I felt I could jump from my terrace and still survive. Why wouldn't I? I had wings. I did not sit in a Class X classroom. I did not attend another tuition. I did not turn over the 451st page of my Life Science book (the Class X chapters). I did not read another line and re-read it with my eyes shut in order to memorise it. I vividly remember the confusion and
wonderment in the eyes of my classmates when it was announced that I was leaving Kolkata for England -- I was beaming since it was so evident that none of them had even contemplated such a thing for themselves. Nor did they need to, they were doing well anyway.

I had been disqualified from India's rat race. I was deemed unworthy of the honour bestowed upon the brightest of India's students -- that of perhaps attending an IIT or IIM. I had been banished henceforth from the echelons of India's elite. I was the scruffy mongrel in a beauty pageant for poodles. But no matter, I shall make it where I had always dreamt to be. When I was deemed not good enough to succeed in India, England had given me hope. I was useless in India, but perhaps I could find some use for myself in lands further Westward.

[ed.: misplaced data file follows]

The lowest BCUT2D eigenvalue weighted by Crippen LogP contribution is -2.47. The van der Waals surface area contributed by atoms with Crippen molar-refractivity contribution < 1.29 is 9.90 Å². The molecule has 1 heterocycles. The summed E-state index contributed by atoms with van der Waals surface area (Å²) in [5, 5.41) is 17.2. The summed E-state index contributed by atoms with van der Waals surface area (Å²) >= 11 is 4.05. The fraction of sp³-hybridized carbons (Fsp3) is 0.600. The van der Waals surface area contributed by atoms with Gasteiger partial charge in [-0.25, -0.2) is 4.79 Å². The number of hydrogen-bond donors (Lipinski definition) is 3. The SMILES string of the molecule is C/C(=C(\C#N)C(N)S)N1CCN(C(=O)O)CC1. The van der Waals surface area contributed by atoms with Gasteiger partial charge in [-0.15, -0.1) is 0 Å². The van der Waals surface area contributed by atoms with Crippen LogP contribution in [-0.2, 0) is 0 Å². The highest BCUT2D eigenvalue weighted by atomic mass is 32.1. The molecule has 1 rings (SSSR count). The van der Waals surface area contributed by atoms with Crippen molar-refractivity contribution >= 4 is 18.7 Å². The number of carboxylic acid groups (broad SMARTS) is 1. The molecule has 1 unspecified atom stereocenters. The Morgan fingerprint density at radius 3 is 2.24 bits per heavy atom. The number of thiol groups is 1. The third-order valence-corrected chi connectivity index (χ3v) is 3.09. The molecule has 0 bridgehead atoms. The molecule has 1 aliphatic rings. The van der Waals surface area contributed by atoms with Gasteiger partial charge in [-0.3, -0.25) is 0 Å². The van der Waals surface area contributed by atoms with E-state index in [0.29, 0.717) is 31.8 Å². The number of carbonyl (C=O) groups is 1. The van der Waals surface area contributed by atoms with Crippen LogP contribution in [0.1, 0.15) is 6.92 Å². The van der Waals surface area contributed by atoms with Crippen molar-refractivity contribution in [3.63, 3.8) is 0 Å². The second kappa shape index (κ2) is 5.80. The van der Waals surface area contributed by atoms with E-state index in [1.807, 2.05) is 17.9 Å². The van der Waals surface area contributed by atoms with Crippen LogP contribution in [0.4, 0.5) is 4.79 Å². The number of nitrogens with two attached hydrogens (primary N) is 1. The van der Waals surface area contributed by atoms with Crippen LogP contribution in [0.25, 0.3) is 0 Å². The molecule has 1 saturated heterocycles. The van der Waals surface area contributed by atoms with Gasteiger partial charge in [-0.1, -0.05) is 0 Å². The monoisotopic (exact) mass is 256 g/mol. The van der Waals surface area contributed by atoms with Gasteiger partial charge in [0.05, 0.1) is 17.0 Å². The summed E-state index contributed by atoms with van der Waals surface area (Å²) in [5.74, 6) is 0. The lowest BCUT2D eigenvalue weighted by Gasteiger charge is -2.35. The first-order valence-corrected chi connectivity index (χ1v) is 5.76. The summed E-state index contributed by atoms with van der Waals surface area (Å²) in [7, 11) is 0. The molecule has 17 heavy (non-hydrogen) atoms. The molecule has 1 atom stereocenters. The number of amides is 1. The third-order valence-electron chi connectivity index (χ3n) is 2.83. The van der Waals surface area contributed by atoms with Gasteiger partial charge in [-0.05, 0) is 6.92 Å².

The passport papers came and went to the Indian government, the visa papers came and went to Her Majesty's government, and on August 31, 2001, I found myself inside Dum Dum Airport for the first time in my life, about to board the British Airways flight to London Heathrow for my first plane journey. A new world beckoned, my dream beckoned; I could hear the rustling of the trees that adorn England's greenest hills, I could feel the chill of an English autumn from thousands of miles afar. This was my chance, an opportunity that was to be the making of me. I had goose bumps and spine tinglings through out the entire 10-hour flight.

Ahoy  Britain, I was coming.

Aruni Mukherji